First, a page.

It's not so much a matter of good and bad but natural and unnatural.

Natural light, both direct sun and indirect skylight comes from overhead and seeing things lit from above is our perceptual baseline for "looks normal" and in photos interpreting shape from 2D pattern of contrast.













The problem with built-in flash and hot shoe flash in portrait mode is the flash angle is unnaturally shallow relative to the lens axis. There's an absence of "normal" shadow clues to shape we are accustomed to seeing and the specular reflection clues on the faces wind up lower on the cheeks, chin, lips, etc. than in natural light. Combined the two and that's why when seeing a near-axis flash shot the brain thinks "that artificial light".

That's why the more natural flattering lighting patterns have one thing in common the key light is placed about 45 above the eye line so it matches the angle of natural light and creates a "mask" pattern of highlights on the faces in 2D photos that our brains associate with 3D faces seen in natural light even if blurred...







The shot on the left is an oblique view with the key light 45 above the eyes and 45 to the right of the nose (90 to camera) and the one on the right is a full face view with the light centered and 45 above the face. Not surprisingly those are very natural looking lighting patterns. Why?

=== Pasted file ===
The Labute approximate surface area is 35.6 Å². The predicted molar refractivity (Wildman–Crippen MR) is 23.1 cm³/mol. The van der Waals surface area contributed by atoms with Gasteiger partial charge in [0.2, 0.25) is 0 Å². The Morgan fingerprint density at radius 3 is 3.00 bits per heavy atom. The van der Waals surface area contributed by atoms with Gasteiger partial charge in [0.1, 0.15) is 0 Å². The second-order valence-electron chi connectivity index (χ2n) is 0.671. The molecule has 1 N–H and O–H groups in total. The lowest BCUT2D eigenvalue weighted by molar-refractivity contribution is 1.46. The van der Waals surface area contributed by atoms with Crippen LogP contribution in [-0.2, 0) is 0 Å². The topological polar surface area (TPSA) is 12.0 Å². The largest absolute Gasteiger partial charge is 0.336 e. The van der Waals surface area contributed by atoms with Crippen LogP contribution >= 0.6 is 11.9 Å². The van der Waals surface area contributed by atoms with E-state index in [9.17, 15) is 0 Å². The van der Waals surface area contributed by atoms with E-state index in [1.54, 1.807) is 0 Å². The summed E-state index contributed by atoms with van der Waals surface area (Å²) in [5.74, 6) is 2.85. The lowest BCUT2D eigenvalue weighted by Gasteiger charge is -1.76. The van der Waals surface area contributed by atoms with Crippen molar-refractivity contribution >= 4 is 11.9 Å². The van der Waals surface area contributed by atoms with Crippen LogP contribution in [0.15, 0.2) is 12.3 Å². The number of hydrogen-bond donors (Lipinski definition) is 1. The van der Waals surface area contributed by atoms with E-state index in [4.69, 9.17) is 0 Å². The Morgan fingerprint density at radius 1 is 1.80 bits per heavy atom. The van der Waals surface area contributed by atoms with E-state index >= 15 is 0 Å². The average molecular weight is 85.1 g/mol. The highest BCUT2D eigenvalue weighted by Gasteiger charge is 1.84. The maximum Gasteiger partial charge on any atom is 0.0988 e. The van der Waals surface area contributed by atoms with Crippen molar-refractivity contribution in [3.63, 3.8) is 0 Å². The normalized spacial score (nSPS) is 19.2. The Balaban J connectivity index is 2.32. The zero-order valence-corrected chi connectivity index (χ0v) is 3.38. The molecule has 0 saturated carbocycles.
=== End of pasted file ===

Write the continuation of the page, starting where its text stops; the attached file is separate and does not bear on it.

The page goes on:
Noon day light...





10 AM light





2 PM light






In backlight or open shade with the face is illuminated by just the skylight it has two components: direct from above (key) and indirect ( fill) much in the same way a Stofen in a room with low ceiling works. The brighter vector from above will model the face, the indirect creates the fill that lightens the shadow. In open shade the difference in ratio between the "key" vector and wrap-around fill isn't very high so it may seem flat, but if you look critically you'll see the modeling change as you move the face up/down and sideways. Nearly always you'll need to stand on something and get the subject looking up into the camera to get the skylight past the brow and into the eyes.

Once it's grasped what looks natural and where natural light comes from getting natural lighting with flash indoors or out isn't difficult. Keep the "key" flash that is modeling the face 45 above the eye line.

There's no difference conceptually in how the flash needs to model the face indoors or out. As indoors where you need key above and fill at chin level to control the ratio and tonal range you also need two flashes outdoors in backlight. Outdoors you simple need to first pose the face into the natural light first, then add the key light at the same angle 45 above the eye line.

When the "key" flash angle falls below 45 the shadow clues start to disappear and the highlight move down from the top of cheeks to front. If the key light is placed below the face reversing the natural angle the face will have an unnatural modeling invoking a "lit by the fires of Hell" context.